An autumn full of activities - September report

We're a bit behind on our blog with all the activities that has happened this fall. Since the year is coming to an end we want to update you on the progress that has happened this fall. We'll start with the September activites.  Our local project manager, Julie Matovu form Juls Consult, visits the villages once per month if time and budget allows, to follow up on the ongoing projects. In September the focus of the trip was to check on the bean seed performance, discuss the handicraft project (by-laws for the production line and design of personalized lables for the jewelry), inform about the GVC (Gender Value Chain) workshop (a one-year training of the importance of gender discrimination in farming and agriculture), and verification of the health survey data collected earlier this year. The following text if from Julie's report after the visit:

A team of four EV leaders joined the visiting consulting team to monitor the progress of their agricultural projects. Three locations were visited to check on the progress of agricultural projects. Among the projects visited included the self- initiatives that the EV leaders were able to put in place after the exposure visit to other community fields during the leadership retreat at Wakiso in February 2014. The projects visited included organic vegetable sack gardens, kitchen gardens among others. Some of the sack gardens were very okay while others were over packed with soil and the soils had not been well-prepared with composite and fine soils.

They were advised to first work on the soils, loosen it up as they set up the sack gardens. It is a good initiative by the leaders, which exhibits exemplary leadership. The vegetables planted included bringil, cucumber, leeks, kale, carrots among others. There is need to prepare composit and raised beds to achieve better yields in vegetable crops such as carrots that need deep soft soils. In one field, complicated crops such as those in the caspium family such as green pepper, tomatoes, cabbage had been planted but had been attacked by fungal infection. They were advised to first concentrate on easier crops as they learn more about organic Integrated Pest Management, organic bioratios as they master growing organic vegetables.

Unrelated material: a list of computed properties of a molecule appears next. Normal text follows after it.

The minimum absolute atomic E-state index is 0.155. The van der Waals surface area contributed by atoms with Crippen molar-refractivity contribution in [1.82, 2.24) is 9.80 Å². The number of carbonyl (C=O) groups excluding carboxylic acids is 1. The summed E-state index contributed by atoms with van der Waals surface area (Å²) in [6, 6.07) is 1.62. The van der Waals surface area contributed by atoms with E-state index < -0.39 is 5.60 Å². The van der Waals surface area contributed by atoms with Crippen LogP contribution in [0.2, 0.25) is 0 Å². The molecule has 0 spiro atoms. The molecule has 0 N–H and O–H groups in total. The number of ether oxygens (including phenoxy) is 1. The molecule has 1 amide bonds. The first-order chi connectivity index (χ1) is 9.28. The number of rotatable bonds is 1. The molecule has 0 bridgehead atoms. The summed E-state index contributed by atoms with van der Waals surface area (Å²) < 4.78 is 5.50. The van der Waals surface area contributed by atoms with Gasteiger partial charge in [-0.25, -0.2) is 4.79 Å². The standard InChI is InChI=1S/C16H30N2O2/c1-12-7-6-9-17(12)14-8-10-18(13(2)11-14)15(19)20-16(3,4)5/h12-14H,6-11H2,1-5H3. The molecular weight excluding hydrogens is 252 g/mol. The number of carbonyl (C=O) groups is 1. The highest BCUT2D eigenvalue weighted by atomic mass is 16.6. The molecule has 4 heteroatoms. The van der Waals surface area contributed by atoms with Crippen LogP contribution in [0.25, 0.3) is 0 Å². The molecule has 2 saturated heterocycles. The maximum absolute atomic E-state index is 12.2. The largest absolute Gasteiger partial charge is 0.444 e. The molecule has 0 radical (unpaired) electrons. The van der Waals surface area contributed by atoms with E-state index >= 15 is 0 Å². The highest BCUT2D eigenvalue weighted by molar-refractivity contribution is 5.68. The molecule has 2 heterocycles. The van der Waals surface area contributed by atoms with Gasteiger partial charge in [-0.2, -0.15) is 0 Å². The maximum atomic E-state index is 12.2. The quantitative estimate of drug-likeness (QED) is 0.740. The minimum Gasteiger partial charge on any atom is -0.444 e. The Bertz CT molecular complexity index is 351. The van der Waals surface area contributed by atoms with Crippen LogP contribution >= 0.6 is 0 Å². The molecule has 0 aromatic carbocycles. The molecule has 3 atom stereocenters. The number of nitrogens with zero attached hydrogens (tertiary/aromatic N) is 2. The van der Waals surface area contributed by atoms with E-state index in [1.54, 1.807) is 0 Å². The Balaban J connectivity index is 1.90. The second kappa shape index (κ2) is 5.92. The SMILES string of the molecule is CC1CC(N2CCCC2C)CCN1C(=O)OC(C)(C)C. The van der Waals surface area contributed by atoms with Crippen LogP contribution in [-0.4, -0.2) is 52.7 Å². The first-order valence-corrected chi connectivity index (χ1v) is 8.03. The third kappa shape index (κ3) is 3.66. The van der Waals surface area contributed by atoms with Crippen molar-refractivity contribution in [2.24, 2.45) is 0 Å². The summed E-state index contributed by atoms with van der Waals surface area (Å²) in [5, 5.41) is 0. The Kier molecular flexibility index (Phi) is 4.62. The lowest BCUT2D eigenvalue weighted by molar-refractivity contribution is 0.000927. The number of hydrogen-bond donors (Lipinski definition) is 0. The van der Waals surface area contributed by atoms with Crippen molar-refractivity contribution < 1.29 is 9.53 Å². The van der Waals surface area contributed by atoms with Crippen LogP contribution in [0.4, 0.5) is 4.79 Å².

Two bean fields were visited in Kyakatebe A. These were in their early blossoming stage and generally healthy. However, some little patches with some infections were observed. The problem diagnosed by repeated or mono cropping systems which encourage the same pests and diseases to spread in the same field for time, and lack of a comprehensive soil fertility program on these fields. Generally, the bean fields were in good conditions and good yields are expected for this season.

It was clarified that as an organic farmer, one should follow stepwise progress in sustainable crop management, first things first. The issue of ensuring soil fertility and soil cleanliness is paramount. It is therefore important that the steps in compost formulation are strictly followed to maximize positive effect but also to help in field sanitation. They should use companion cropping, crop rotation, always scout their gardens on daily basis so that they can identify disease early enough before spreading. The issue of use of [organic] pesticides comes in as the last resort. Members were advised to stop having a mentality that they should use pesticides even in the absence of pests and diseases because everyone else does that. This is a poor culture that makes farming a nightmare. More training sessions will be conducted to clarify more on these issues.